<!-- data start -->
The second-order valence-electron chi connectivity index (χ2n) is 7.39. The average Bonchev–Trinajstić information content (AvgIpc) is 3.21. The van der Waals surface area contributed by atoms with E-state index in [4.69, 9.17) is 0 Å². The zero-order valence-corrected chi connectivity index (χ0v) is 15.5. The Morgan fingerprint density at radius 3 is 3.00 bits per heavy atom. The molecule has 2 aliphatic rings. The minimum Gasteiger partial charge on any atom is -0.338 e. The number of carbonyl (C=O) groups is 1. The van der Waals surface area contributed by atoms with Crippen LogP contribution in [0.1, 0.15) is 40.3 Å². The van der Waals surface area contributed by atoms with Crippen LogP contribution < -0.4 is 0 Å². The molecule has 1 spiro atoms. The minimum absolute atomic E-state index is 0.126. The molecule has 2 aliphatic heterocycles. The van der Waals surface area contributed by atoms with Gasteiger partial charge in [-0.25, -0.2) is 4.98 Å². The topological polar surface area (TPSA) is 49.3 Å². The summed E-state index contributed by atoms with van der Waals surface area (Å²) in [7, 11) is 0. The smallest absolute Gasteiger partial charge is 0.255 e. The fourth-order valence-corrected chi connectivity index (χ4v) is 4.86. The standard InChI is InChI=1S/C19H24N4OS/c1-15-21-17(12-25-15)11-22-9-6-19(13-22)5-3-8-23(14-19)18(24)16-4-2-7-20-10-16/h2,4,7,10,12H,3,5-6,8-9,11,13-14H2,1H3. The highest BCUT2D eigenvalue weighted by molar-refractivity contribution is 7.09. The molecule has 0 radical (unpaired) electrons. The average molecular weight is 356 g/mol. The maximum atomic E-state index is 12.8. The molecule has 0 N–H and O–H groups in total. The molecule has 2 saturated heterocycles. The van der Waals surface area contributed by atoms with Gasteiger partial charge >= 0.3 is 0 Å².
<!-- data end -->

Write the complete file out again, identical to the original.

The second-order valence-electron chi connectivity index (χ2n) is 7.39. The average Bonchev–Trinajstić information content (AvgIpc) is 3.21. The van der Waals surface area contributed by atoms with E-state index in [4.69, 9.17) is 0 Å². The zero-order valence-corrected chi connectivity index (χ0v) is 15.5. The Morgan fingerprint density at radius 3 is 3.00 bits per heavy atom. The molecule has 2 aliphatic rings. The minimum Gasteiger partial charge on any atom is -0.338 e. The number of carbonyl (C=O) groups is 1. The van der Waals surface area contributed by atoms with Crippen LogP contribution in [0.1, 0.15) is 40.3 Å². The van der Waals surface area contributed by atoms with Crippen LogP contribution < -0.4 is 0 Å². The molecule has 1 spiro atoms. The minimum absolute atomic E-state index is 0.126. The molecule has 2 aliphatic heterocycles. The van der Waals surface area contributed by atoms with Gasteiger partial charge in [-0.25, -0.2) is 4.98 Å². The topological polar surface area (TPSA) is 49.3 Å². The summed E-state index contributed by atoms with van der Waals surface area (Å²) in [7, 11) is 0. The smallest absolute Gasteiger partial charge is 0.255 e. The fourth-order valence-corrected chi connectivity index (χ4v) is 4.86. The standard InChI is InChI=1S/C19H24N4OS/c1-15-21-17(12-25-15)11-22-9-6-19(13-22)5-3-8-23(14-19)18(24)16-4-2-7-20-10-16/h2,4,7,10,12H,3,5-6,8-9,11,13-14H2,1H3. The highest BCUT2D eigenvalue weighted by molar-refractivity contribution is 7.09. The molecule has 0 radical (unpaired) electrons. The average molecular weight is 356 g/mol. The maximum atomic E-state index is 12.8. The molecule has 0 N–H and O–H groups in total. The molecule has 2 saturated heterocycles. The van der Waals surface area contributed by atoms with Gasteiger partial charge >= 0.3 is 0 Å².